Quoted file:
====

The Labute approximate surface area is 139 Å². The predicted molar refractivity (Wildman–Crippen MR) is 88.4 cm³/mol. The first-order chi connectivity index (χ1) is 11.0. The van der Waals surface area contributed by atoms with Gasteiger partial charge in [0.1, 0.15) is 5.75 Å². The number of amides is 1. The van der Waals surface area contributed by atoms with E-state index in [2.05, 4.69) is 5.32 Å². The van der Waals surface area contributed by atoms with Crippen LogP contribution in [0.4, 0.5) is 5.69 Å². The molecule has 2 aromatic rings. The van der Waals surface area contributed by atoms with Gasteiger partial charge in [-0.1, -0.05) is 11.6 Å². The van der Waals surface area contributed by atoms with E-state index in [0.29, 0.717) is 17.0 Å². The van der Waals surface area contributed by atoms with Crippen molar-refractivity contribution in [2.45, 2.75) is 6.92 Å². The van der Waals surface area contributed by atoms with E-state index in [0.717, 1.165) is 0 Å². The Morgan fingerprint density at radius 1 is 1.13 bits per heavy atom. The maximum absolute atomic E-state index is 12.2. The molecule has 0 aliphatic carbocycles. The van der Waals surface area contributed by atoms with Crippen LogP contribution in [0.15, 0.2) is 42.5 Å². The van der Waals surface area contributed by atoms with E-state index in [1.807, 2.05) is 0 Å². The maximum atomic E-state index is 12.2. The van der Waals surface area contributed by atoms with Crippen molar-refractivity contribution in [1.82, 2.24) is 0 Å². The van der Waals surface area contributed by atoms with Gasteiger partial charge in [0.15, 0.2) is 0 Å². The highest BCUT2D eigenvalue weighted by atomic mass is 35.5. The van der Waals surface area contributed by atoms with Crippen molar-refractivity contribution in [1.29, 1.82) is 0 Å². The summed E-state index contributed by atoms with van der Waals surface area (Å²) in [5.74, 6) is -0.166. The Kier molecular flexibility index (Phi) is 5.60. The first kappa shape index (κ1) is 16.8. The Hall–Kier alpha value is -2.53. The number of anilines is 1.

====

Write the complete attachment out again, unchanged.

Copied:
The Labute approximate surface area is 139 Å². The predicted molar refractivity (Wildman–Crippen MR) is 88.4 cm³/mol. The first-order chi connectivity index (χ1) is 11.0. The van der Waals surface area contributed by atoms with Gasteiger partial charge in [0.1, 0.15) is 5.75 Å². The number of amides is 1. The van der Waals surface area contributed by atoms with E-state index in [2.05, 4.69) is 5.32 Å². The van der Waals surface area contributed by atoms with Crippen LogP contribution in [0.4, 0.5) is 5.69 Å². The molecule has 2 aromatic rings. The van der Waals surface area contributed by atoms with Gasteiger partial charge in [-0.1, -0.05) is 11.6 Å². The van der Waals surface area contributed by atoms with E-state index in [0.29, 0.717) is 17.0 Å². The van der Waals surface area contributed by atoms with Crippen molar-refractivity contribution in [2.45, 2.75) is 6.92 Å². The van der Waals surface area contributed by atoms with E-state index in [0.717, 1.165) is 0 Å². The Morgan fingerprint density at radius 1 is 1.13 bits per heavy atom. The maximum absolute atomic E-state index is 12.2. The molecule has 0 aliphatic carbocycles. The van der Waals surface area contributed by atoms with Crippen LogP contribution in [0.15, 0.2) is 42.5 Å². The van der Waals surface area contributed by atoms with E-state index in [1.807, 2.05) is 0 Å². The maximum atomic E-state index is 12.2. The van der Waals surface area contributed by atoms with Crippen molar-refractivity contribution in [1.82, 2.24) is 0 Å². The van der Waals surface area contributed by atoms with Gasteiger partial charge in [0.15, 0.2) is 0 Å². The highest BCUT2D eigenvalue weighted by atomic mass is 35.5. The van der Waals surface area contributed by atoms with Crippen molar-refractivity contribution in [1.29, 1.82) is 0 Å². The summed E-state index contributed by atoms with van der Waals surface area (Å²) in [5.74, 6) is -0.166. The Kier molecular flexibility index (Phi) is 5.60. The first kappa shape index (κ1) is 16.8. The Hall–Kier alpha value is -2.53. The number of anilines is 1.